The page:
Starline 6.5 Creedmoor SMALL RIFLE PRIMER Brass Endurance Testing- firing the same cases 12 times

This is my second “brass endurance testing” post.  Part 1, Starline 6.5 Creedmoor Brass Endurance Testing- firing the same cases 15 times, gave an overview of how and why I conducted the test.  I suggest reading it prior to this post.

In Starline 6.5 Creedmoor Brass Endurance Testing- firing the same cases 15 times I was really impressed with the quality of the large rifle primer Starline brass and the number of firings I was able to obtain from it.  In this post, I conducted the same test with the small rifle primer version of the Starline brass.

To recap, I randomly selected 5 cases from a large box of bulk packaged brass and headed to the range with a set of hand dies to load the same 40.8 grains of H4350 over a CCI primer (CCI 200 for LR brass and CCI 400 SR brass) with a 142 GR Sierra MatchKing.  I’d fire five-shot groups prone, from a bipod with rear bag until the brass cases failed or the cases were unable to chamber.  I only neck sized the brass.  Muzzle velocity was recorded with a MagnetoSpeed Barrel Mounted Ballistic Chronograph.   I used a set of  Rite in the Rain Storm Site Targets at 100 yards.

Before we get to work, let’s recap the disclaimer below.

WARNING: The loads shown are for informational purposes only.  They are only safe in the rifle shown and may not be safe in yours.  Consult appropriate load manuals prior to developing your own handloads. and its authors, do not assume any responsibility, directly or indirectly for the safety of the readers attempting to follow any instructions or perform any of the tasks shown, or the use or misuse of any information contained herein, on this website.

Test gun

I’ve been using my custom Remington 700 a lot lately, I love this thing.  I built it with parts from Brownells, including:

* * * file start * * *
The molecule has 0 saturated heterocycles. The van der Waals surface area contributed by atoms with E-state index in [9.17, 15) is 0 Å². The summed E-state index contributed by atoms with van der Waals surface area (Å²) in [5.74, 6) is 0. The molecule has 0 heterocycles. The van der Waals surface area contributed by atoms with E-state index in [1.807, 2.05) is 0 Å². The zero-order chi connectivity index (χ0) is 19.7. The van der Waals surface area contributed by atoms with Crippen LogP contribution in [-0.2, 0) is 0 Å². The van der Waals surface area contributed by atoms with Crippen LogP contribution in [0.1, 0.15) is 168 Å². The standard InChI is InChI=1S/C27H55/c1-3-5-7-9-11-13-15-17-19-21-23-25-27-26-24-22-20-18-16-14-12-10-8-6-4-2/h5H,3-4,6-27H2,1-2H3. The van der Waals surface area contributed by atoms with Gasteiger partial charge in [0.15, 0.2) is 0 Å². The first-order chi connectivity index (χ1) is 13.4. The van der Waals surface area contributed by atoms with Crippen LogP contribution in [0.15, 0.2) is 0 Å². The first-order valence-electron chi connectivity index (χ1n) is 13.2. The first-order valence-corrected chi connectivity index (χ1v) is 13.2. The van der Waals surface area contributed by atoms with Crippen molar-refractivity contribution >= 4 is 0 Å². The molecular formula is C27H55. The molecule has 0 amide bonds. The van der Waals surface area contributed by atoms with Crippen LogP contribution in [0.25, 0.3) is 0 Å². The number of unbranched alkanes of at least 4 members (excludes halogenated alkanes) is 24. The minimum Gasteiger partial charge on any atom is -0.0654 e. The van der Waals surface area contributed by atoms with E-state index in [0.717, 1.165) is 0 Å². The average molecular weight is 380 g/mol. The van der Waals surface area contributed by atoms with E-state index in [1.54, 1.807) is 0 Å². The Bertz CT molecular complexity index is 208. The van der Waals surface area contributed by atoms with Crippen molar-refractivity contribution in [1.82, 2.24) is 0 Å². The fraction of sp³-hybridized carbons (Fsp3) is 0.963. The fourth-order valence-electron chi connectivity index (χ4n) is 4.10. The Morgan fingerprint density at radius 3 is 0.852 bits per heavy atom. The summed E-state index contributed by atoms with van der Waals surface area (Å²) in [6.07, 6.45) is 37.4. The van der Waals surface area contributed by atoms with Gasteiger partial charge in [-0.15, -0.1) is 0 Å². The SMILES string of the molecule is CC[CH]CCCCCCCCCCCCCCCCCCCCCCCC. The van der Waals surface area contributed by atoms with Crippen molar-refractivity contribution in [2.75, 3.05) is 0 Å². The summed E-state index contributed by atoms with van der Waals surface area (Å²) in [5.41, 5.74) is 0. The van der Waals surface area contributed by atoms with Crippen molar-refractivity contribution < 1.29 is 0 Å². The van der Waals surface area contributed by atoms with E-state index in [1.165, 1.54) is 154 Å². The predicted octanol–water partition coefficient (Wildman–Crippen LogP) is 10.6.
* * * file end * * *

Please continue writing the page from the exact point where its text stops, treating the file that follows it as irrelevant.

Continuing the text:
I’m running this in an MDT ESS Chassis System (Click here to learn more about the ESS).


Muzzle velocity ranged from 2,750 to 2,788 ft/sec with an average of 2,775 ft/sec.  Standard deviation ranged from 3.0 to 24.8 ft/sec with an average of 12.5 ft/sec.  Five-shot group sizes at 100 yards ranged from .556″ (.531 MOA) to 1.001″ (.956 MOA) with an average group size of .724″ (.691 MOA).  I was only able to fire the set of cases 12 times (11XF brass).  At this point, I was unable to chamber them.  The primer pockets were still tight throughout the test.

You’ll notice a trend in increasing muzzle velocity during the course of the test.

I happened to conduct this test when it was 81F outside, this was the same ambient temperature as the test I conducted with the large rifle primer Starline brass.  I went ahead and graphed the set of data from the small rifle primer brass against the data from the first 12 firings of the large rifle primer brass to see how they compared.  You’ll note both cases trend up in muzzle velocity as the number of firings increase.


In my gun, with this load, the Large Rifle Primer Starline Brass seemed to perform better than the Small Rifle Primer Starline brass, however, the SR brass did have a slightly lower average SD as well as slightly higher average MV.  I’m not sure this was a function of primer size or another variable.  I will say that even though the LR brass outperformed the SR brass, I’m still fairly impressed with both, especially for the price.  The small rifle primer brass averaged .691 MOA over 12 groups, that’s good!

I’ll be repeating this experiment with a couple of other brands of brass and reporting back.

You can learn more about Starline Brass here, or purchase it at Brownells.

I’ve also opened a retail store and gunsmithing operation on Long Island, NY.  If you want to check it out see or visit our Facebook page, here.